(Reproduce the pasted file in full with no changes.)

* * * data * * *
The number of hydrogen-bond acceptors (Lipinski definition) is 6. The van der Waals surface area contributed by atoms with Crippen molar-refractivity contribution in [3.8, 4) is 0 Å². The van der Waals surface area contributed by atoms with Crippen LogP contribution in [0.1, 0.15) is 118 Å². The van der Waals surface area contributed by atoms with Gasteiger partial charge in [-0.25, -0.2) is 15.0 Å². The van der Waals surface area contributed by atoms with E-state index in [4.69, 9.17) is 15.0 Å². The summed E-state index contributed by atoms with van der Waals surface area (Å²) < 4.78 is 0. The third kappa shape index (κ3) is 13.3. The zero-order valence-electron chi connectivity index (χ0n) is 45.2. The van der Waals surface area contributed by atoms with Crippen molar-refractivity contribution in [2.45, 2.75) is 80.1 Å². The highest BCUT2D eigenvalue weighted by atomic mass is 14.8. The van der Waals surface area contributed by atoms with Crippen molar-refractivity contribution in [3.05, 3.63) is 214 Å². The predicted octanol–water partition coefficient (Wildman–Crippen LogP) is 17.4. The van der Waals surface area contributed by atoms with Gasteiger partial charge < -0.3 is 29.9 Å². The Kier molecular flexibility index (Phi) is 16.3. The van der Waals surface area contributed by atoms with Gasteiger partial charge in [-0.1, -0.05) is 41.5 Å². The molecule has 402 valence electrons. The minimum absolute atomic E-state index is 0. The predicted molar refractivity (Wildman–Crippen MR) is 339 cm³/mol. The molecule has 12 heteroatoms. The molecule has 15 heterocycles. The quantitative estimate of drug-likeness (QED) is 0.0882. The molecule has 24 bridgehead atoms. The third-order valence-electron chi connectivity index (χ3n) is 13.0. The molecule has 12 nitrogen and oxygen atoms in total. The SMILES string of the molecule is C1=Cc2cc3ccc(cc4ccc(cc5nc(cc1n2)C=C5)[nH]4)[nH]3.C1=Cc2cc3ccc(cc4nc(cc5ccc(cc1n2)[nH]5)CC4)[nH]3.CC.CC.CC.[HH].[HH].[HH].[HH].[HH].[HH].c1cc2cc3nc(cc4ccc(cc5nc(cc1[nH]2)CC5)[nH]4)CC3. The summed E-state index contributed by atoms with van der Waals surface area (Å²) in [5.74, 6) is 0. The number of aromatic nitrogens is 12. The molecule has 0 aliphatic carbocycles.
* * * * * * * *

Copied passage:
The number of hydrogen-bond acceptors (Lipinski definition) is 6. The van der Waals surface area contributed by atoms with Crippen molar-refractivity contribution in [3.8, 4) is 0 Å². The van der Waals surface area contributed by atoms with Crippen LogP contribution in [0.1, 0.15) is 118 Å². The van der Waals surface area contributed by atoms with Gasteiger partial charge in [-0.25, -0.2) is 15.0 Å². The van der Waals surface area contributed by atoms with E-state index in [4.69, 9.17) is 15.0 Å². The summed E-state index contributed by atoms with van der Waals surface area (Å²) < 4.78 is 0. The third kappa shape index (κ3) is 13.3. The zero-order valence-electron chi connectivity index (χ0n) is 45.2. The van der Waals surface area contributed by atoms with Crippen molar-refractivity contribution in [2.45, 2.75) is 80.1 Å². The highest BCUT2D eigenvalue weighted by atomic mass is 14.8. The van der Waals surface area contributed by atoms with Crippen molar-refractivity contribution in [3.05, 3.63) is 214 Å². The predicted octanol–water partition coefficient (Wildman–Crippen LogP) is 17.4. The van der Waals surface area contributed by atoms with Gasteiger partial charge < -0.3 is 29.9 Å². The Kier molecular flexibility index (Phi) is 16.3. The van der Waals surface area contributed by atoms with Gasteiger partial charge in [-0.1, -0.05) is 41.5 Å². The molecule has 402 valence electrons. The minimum absolute atomic E-state index is 0. The predicted molar refractivity (Wildman–Crippen MR) is 339 cm³/mol. The molecule has 12 heteroatoms. The molecule has 15 heterocycles. The quantitative estimate of drug-likeness (QED) is 0.0882. The molecule has 24 bridgehead atoms. The third-order valence-electron chi connectivity index (χ3n) is 13.0. The molecule has 12 nitrogen and oxygen atoms in total. The SMILES string of the molecule is C1=Cc2cc3ccc(cc4ccc(cc5nc(cc1n2)C=C5)[nH]4)[nH]3.C1=Cc2cc3ccc(cc4nc(cc5ccc(cc1n2)[nH]5)CC4)[nH]3.CC.CC.CC.[HH].[HH].[HH].[HH].[HH].[HH].c1cc2cc3nc(cc4ccc(cc5nc(cc1[nH]2)CC5)[nH]4)CC3. The summed E-state index contributed by atoms with van der Waals surface area (Å²) in [5.74, 6) is 0. The number of aromatic nitrogens is 12. The molecule has 0 aliphatic carbocycles.